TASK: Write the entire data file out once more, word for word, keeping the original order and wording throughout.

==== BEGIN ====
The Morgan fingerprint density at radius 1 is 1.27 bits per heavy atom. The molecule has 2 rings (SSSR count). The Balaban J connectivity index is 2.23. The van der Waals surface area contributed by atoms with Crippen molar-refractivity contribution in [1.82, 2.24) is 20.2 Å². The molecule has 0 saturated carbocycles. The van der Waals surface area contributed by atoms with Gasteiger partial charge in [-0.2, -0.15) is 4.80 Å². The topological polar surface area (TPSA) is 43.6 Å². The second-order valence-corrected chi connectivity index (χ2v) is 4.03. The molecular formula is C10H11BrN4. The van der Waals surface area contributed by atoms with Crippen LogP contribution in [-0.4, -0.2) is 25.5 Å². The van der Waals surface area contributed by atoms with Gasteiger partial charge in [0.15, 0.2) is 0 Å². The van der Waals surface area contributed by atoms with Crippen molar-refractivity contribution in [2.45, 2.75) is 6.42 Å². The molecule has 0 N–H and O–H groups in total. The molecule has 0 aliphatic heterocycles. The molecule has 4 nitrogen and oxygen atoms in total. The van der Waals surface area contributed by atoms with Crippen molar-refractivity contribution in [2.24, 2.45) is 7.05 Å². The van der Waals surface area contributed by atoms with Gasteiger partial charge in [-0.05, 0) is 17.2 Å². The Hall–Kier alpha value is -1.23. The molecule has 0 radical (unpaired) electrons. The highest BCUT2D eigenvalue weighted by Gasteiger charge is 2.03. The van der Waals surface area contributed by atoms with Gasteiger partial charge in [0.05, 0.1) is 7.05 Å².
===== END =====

The Morgan fingerprint density at radius 1 is 1.27 bits per heavy atom. The molecule has 2 rings (SSSR count). The Balaban J connectivity index is 2.23. The van der Waals surface area contributed by atoms with Crippen molar-refractivity contribution in [1.82, 2.24) is 20.2 Å². The molecule has 0 saturated carbocycles. The van der Waals surface area contributed by atoms with Gasteiger partial charge in [-0.2, -0.15) is 4.80 Å². The topological polar surface area (TPSA) is 43.6 Å². The second-order valence-corrected chi connectivity index (χ2v) is 4.03. The molecular formula is C10H11BrN4. The van der Waals surface area contributed by atoms with Crippen LogP contribution in [-0.4, -0.2) is 25.5 Å². The van der Waals surface area contributed by atoms with Gasteiger partial charge in [0.15, 0.2) is 0 Å². The van der Waals surface area contributed by atoms with Crippen molar-refractivity contribution in [2.45, 2.75) is 6.42 Å². The molecule has 0 N–H and O–H groups in total. The molecule has 0 aliphatic heterocycles. The molecule has 4 nitrogen and oxygen atoms in total. The van der Waals surface area contributed by atoms with Crippen molar-refractivity contribution in [2.24, 2.45) is 7.05 Å². The van der Waals surface area contributed by atoms with Gasteiger partial charge in [-0.05, 0) is 17.2 Å². The Hall–Kier alpha value is -1.23. The molecule has 0 radical (unpaired) electrons. The highest BCUT2D eigenvalue weighted by Gasteiger charge is 2.03. The van der Waals surface area contributed by atoms with Gasteiger partial charge in [0.05, 0.1) is 7.05 Å².